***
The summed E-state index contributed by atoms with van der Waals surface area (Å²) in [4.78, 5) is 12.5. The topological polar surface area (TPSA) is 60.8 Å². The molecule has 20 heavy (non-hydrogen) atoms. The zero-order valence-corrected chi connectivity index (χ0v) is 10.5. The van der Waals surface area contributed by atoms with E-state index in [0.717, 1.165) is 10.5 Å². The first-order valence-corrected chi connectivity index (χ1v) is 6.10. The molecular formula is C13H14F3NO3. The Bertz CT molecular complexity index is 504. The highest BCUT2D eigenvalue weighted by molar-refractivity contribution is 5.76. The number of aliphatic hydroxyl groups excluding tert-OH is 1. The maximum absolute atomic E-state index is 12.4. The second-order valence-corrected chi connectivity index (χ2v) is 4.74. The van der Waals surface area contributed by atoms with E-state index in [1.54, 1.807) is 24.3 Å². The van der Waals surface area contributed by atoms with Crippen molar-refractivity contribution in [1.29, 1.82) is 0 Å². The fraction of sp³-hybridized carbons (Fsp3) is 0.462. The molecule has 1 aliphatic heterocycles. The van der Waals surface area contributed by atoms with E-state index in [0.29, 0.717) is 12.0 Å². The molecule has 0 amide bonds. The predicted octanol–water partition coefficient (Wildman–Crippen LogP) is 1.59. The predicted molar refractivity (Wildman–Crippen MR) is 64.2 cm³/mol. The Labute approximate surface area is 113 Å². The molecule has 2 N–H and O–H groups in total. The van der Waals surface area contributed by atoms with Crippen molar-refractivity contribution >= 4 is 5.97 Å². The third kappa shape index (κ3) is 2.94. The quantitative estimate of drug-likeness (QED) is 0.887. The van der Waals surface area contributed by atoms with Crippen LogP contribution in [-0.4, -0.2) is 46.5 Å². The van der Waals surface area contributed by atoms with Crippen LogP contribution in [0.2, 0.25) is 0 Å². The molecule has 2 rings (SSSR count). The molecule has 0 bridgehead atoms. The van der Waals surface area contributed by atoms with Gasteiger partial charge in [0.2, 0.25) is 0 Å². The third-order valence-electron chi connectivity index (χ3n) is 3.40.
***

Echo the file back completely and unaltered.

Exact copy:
The summed E-state index contributed by atoms with van der Waals surface area (Å²) in [4.78, 5) is 12.5. The topological polar surface area (TPSA) is 60.8 Å². The molecule has 20 heavy (non-hydrogen) atoms. The zero-order valence-corrected chi connectivity index (χ0v) is 10.5. The van der Waals surface area contributed by atoms with E-state index in [0.717, 1.165) is 10.5 Å². The first-order valence-corrected chi connectivity index (χ1v) is 6.10. The molecular formula is C13H14F3NO3. The Bertz CT molecular complexity index is 504. The highest BCUT2D eigenvalue weighted by molar-refractivity contribution is 5.76. The number of aliphatic hydroxyl groups excluding tert-OH is 1. The maximum absolute atomic E-state index is 12.4. The second-order valence-corrected chi connectivity index (χ2v) is 4.74. The van der Waals surface area contributed by atoms with E-state index in [1.54, 1.807) is 24.3 Å². The van der Waals surface area contributed by atoms with Crippen molar-refractivity contribution in [1.29, 1.82) is 0 Å². The fraction of sp³-hybridized carbons (Fsp3) is 0.462. The molecule has 1 aliphatic heterocycles. The van der Waals surface area contributed by atoms with E-state index in [0.29, 0.717) is 12.0 Å². The molecule has 0 amide bonds. The predicted octanol–water partition coefficient (Wildman–Crippen LogP) is 1.59. The predicted molar refractivity (Wildman–Crippen MR) is 64.2 cm³/mol. The Labute approximate surface area is 113 Å². The molecule has 2 N–H and O–H groups in total. The van der Waals surface area contributed by atoms with Crippen molar-refractivity contribution >= 4 is 5.97 Å². The third kappa shape index (κ3) is 2.94. The quantitative estimate of drug-likeness (QED) is 0.887. The van der Waals surface area contributed by atoms with Crippen LogP contribution in [-0.4, -0.2) is 46.5 Å². The van der Waals surface area contributed by atoms with Crippen LogP contribution in [0.2, 0.25) is 0 Å². The molecule has 2 rings (SSSR count). The molecule has 0 bridgehead atoms. The van der Waals surface area contributed by atoms with Gasteiger partial charge in [0.2, 0.25) is 0 Å². The third-order valence-electron chi connectivity index (χ3n) is 3.40.